Today’s subject line draws from a recent paper by Northwestern University PhD candidate Jacob Nelson titled “The Elusive Engagement Metric
,” which dives into the potential haziness of measuring audience engagement for media companies. The study hones in on one particular audience-engagement consultancy for newsrooms named Hearken
—which, incidentally, was the
very first startup that opened my eyes several years ago to the potential of “public-powered journalism” and “public-powered media” more broadly.
Nelson’s ultimate evaluation of Hearken might not seem quite as uplifting. He claims that the startup’s sales pitch relies too much on appealing to prospective clients’ intuition and drawing on loose “anecdata,” rather than on empirical evidence that engagement (whatever that means) is something that readers really want and can grow news orgs sustainably.
“Hearken’s staff could not cite an engagement metric to demonstrate the impact of its tools and services because no such metric that has industry-wide backing currently exists,” writes Nelson. He also includes some eyebrow-raising quotes from his conversations with Hearken CEO Jennifer Brandel, who said, among other things, that “the marinade of the industry right now is one of extreme shit-your-pants fear.”
Brandel has since rebutted with a series of letters
and blog posts
of her own—underscoring not only how Nelson’s paper drew largely on outdated conversations that took place back in early 2017, but also that Hearken has empirically helped everyone from local newsrooms to major metropolitan publishers increase their reader engagement and drive up conversions, on their own terms
Nonetheless, I think some findings from Nelson’s work are still worth unpacking in the context of music. In particular, what makes so much of digital strategy in the music business feel like the wild west, even today, is that there’s no singular engagement metric with “industry-wide backing” for music—nor should that be the end goal in the first place.
This is what I mean by the death of Engagement, with a capital E
. As long as companies and artists of different sizes have different goals
, there will be no singular, quantifiable ideal for what engagement looks like. While fixating on this hypothetical singular metric might make it easier for the music industry in the short term, but certainly won’t help us out in the long term; some have even argued that metric fixation is stifling entrepreneurship
as as whole.
While seemingly unrelated, I think the potential for fraud in anything with data, especially in streaming and social media, is directly related to this death of Engagement. For instance, last week, a leading Norwegian newspaper accused Tidal of artificially inflating the performance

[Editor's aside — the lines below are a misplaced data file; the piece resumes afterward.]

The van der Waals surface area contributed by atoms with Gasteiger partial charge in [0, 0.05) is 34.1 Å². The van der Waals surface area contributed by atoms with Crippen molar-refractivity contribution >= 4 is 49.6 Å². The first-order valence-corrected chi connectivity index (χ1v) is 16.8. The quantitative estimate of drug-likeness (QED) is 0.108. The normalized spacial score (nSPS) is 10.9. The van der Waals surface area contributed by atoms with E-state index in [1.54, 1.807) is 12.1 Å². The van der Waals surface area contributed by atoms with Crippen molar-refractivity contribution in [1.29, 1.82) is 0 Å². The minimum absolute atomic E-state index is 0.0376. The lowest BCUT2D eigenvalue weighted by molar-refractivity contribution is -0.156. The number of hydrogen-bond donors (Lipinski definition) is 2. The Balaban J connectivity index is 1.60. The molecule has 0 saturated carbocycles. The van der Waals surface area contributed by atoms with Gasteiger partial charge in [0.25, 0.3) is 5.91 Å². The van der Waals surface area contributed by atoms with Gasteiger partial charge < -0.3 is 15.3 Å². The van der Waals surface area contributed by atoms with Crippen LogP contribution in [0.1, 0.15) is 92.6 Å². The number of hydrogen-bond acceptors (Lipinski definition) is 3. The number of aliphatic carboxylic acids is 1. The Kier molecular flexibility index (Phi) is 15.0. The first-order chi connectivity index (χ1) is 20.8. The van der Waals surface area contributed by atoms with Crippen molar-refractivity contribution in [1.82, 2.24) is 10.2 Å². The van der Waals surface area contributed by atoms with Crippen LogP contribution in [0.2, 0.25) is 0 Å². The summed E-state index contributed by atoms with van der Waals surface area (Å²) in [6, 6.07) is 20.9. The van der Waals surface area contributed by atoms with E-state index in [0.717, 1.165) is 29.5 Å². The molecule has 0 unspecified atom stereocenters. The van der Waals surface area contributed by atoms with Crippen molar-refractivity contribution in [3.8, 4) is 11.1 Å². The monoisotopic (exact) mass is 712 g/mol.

of Kanye West’s The Life of Pablo
and Beyoncé’s Lemonade
with hundreds of millions of fake streams, without the knowledge of the real-life Tidal users under whom these fake streams registered.
Tidal has aggressively denied these claims, but they’re a worthy reminder that click fraud schemes are nothing new
in the music business, in the same way that ad-tech is nothing new on the Internet. I think the fact that these claims blew up so much in the first place also points to how the music industry still suffers from a “tyranny of the quantifiable,” whereby anything that refutes a dominant metric for defining success that people take for granted (i.e. number of streams) also refutes their sense of reality itself.
From an audience development perspective, engagement requires and nurtures trust
between an organization and its users. In the world of easily-manipulable streaming metrics, that previously strong tie between engagement and trust seems to be severing by the day—and, fortunately, is making some people realize that engagement can take other forms that are equally if not more fruitful (see my previous newsletter about the myth of the SoundCloud bumper sticker
One of my key findings from my research with the Membership Puzzle Project is that fostering that trust involves leaving some of the key decisions and grunt work to the users themselves. Author Carina Chocano wrote a phenomenal op-ed
in the New York Times
last month about this topic, focusing on how Facebook and other tech startups have botched the meaning of community.
“A community, at least in theory, is a site of collective decision-making; it is maintained by the people who built it, for their own benefit,” she writes. “It monitors itself and invests in its own health. It rewards participation with a real stake in the common good.” In other words, the ideal communities are self-organizing and set the terms for their own mutual engagement.
In contrast, platforms like Facebook that purport to “create community” are arguably “in the business of exploiting the communities they’ve created for the benefit of those outside (the business community, the strategic communications community, the Moldovan hacker community),” says Chocano. “They invite members to ‘participate,’ but not, in the end, to make decisions together.” Facebook’s model for engagement is Engagement with a capital E.
I would love to hear your thoughts on the claims about Hearken and Tidal, and whether or not they speak to you. If you’re building a career as an artist, running your own company or overseeing a marketing or branding department at another company, how do you decide what “engagement” means to you? Do you feel yourself trying to climb out of the tyranny of some quantifiable meaning of Engagement with a capital E, and instead trying to study how your users or fans are setting the terms of engagement for themselves and how that term might manifest itself in a more self-organizing fashion? Let’s talk!